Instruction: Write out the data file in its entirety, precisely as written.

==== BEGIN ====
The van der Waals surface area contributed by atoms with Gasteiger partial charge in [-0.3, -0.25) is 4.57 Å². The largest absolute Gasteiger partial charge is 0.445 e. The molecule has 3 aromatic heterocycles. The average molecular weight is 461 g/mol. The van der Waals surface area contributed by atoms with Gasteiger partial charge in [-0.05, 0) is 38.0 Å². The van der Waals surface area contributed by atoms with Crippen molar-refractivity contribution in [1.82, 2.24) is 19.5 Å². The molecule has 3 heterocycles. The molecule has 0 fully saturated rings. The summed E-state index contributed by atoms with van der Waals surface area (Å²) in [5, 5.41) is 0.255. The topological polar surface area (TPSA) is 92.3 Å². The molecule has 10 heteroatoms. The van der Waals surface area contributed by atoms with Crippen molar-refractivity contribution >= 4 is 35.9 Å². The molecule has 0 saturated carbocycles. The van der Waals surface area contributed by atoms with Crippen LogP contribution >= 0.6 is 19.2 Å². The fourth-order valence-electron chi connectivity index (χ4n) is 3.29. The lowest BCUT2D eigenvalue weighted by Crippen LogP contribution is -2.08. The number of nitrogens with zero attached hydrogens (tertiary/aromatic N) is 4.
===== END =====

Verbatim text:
The van der Waals surface area contributed by atoms with Gasteiger partial charge in [-0.3, -0.25) is 4.57 Å². The largest absolute Gasteiger partial charge is 0.445 e. The molecule has 3 aromatic heterocycles. The average molecular weight is 461 g/mol. The van der Waals surface area contributed by atoms with Gasteiger partial charge in [-0.05, 0) is 38.0 Å². The van der Waals surface area contributed by atoms with Crippen molar-refractivity contribution in [1.82, 2.24) is 19.5 Å². The molecule has 3 heterocycles. The molecule has 0 fully saturated rings. The summed E-state index contributed by atoms with van der Waals surface area (Å²) in [5, 5.41) is 0.255. The topological polar surface area (TPSA) is 92.3 Å². The molecule has 10 heteroatoms. The van der Waals surface area contributed by atoms with Crippen molar-refractivity contribution >= 4 is 35.9 Å². The molecule has 0 saturated carbocycles. The van der Waals surface area contributed by atoms with Crippen LogP contribution >= 0.6 is 19.2 Å². The fourth-order valence-electron chi connectivity index (χ4n) is 3.29. The lowest BCUT2D eigenvalue weighted by Crippen LogP contribution is -2.08. The number of nitrogens with zero attached hydrogens (tertiary/aromatic N) is 4.